What is disruptive innovation?

Jan 2, 2018 Blog  Disruptive Innovation


We all like to experience new ways of travelling and trying out new cooking dishes, but at the same time we are afraid to get into a self-driving car or eating food that was cooked by a robot chef – interesting, isn’t it?

The term ‘disruption’ means different things to different people – according to assistant professor of innovation at EHL, Carlos Martin-Rios, the media often use it to “denote a form of breakthrough that takes place in rapidly-changing markets”.  He says however that it means something different to academics and some business leaders.  According to Harvard professor Clayton Christensen’s theory, “disruption describes a process whereby relatively small companies with few resources are able to successfully challenge, often to the point of up-ending, incumbent businesses”.  Disruptive innovations are however different from sustaining innovations.  Disruptive innovations originate either in low-end markets or new markets, whereas sustaining innovations  make good products better.

Christen argues for example that “Uber does not qualify as a genuinely disruptive company as it didn’t originate either as a low-end opportunity or in a new market, primarily targeting non consumers”.  He makes a similar claim about Airbnb, saying that “Airbnb’s sustaining innovation effectively capitalises on improving the efficiency of the system, but it would not break the established industry’s rules anytime soon”.

Martin-Rios said that self-driving cars “will be truly disruptive for the automobile industry if they are aligned with their developers’ ultimate goal: that consumers will no longer need to have their own personal car anymore”.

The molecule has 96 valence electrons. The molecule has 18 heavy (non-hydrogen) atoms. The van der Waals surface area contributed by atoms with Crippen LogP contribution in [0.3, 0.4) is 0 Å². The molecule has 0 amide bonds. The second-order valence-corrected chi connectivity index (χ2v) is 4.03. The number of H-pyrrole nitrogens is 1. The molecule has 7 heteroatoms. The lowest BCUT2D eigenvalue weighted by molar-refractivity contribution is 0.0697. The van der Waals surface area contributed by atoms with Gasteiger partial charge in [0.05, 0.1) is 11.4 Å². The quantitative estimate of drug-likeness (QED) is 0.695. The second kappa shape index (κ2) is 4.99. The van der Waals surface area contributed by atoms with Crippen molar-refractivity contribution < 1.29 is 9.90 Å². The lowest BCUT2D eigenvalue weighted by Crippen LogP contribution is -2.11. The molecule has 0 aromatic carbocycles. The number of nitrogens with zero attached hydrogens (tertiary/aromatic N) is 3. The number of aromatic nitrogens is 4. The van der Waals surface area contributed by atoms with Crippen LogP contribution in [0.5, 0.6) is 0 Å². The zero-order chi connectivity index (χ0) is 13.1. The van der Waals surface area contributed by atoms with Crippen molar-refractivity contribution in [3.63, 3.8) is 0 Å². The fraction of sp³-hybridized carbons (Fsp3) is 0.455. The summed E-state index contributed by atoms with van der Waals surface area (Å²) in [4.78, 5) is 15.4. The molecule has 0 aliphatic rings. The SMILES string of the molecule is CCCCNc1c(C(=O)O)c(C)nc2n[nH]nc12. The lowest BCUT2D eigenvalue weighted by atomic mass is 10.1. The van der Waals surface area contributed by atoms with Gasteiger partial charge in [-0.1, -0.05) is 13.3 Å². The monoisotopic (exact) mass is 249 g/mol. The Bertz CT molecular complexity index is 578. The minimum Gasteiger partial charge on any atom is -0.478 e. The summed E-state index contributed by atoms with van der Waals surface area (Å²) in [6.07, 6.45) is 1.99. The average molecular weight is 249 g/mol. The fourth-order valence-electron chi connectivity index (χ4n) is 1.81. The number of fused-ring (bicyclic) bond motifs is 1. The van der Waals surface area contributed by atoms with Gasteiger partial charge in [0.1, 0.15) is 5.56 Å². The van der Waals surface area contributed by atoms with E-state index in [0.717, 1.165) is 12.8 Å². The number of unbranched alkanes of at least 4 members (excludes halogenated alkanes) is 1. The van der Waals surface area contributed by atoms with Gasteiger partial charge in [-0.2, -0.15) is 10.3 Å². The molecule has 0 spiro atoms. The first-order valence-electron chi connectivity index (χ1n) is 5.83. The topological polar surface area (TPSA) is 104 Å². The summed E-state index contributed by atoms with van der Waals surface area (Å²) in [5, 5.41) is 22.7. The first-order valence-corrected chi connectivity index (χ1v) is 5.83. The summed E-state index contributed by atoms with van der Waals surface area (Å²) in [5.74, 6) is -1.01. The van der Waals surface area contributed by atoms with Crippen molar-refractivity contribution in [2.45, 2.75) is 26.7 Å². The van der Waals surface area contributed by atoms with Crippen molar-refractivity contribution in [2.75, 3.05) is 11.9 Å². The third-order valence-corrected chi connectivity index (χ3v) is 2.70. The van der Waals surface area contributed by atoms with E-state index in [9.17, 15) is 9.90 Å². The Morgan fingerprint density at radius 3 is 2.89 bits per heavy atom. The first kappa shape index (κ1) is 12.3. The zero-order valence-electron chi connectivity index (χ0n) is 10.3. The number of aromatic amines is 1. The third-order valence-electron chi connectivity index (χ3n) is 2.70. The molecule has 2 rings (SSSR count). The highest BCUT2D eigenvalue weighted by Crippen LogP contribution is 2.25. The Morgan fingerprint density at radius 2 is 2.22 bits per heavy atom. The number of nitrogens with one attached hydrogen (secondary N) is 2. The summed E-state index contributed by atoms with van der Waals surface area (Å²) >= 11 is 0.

He said that a potential disruptive innovation in hospitality would be the way it is delivered to customers and highlighted the following two examples”

  • 3-D printers: Hotels ‘printed’ using concrete will open up a new field for hotel/temporary housing development, valuation and real estate. Using the currently-available technology, a San Francisco-based start-up, Apis Cor, can 3-D print a hotel in one day. 3-D printing of buildings will allow accommodation hosting opportunities to develop and disappear very quickly in new areas, according to changing destination popularity, or to extend capacity following a surge of visitors, for example.
  • Virtual reality: headsets or physical spaces will change the very notion of tourism. We will virtually travel not only to places, but in time as well. As another colleague, senior lecturer Remy Rein, commented to me recently: why would we physically travel to 21st century Rome, if we can ‘virtually’ visit Rome in the 1st century BC and experience ‘real-time’ how the Colosseum was built?


The full article can be read here.

Image: Allen Ellison via Flickr (CC 2.0resized)


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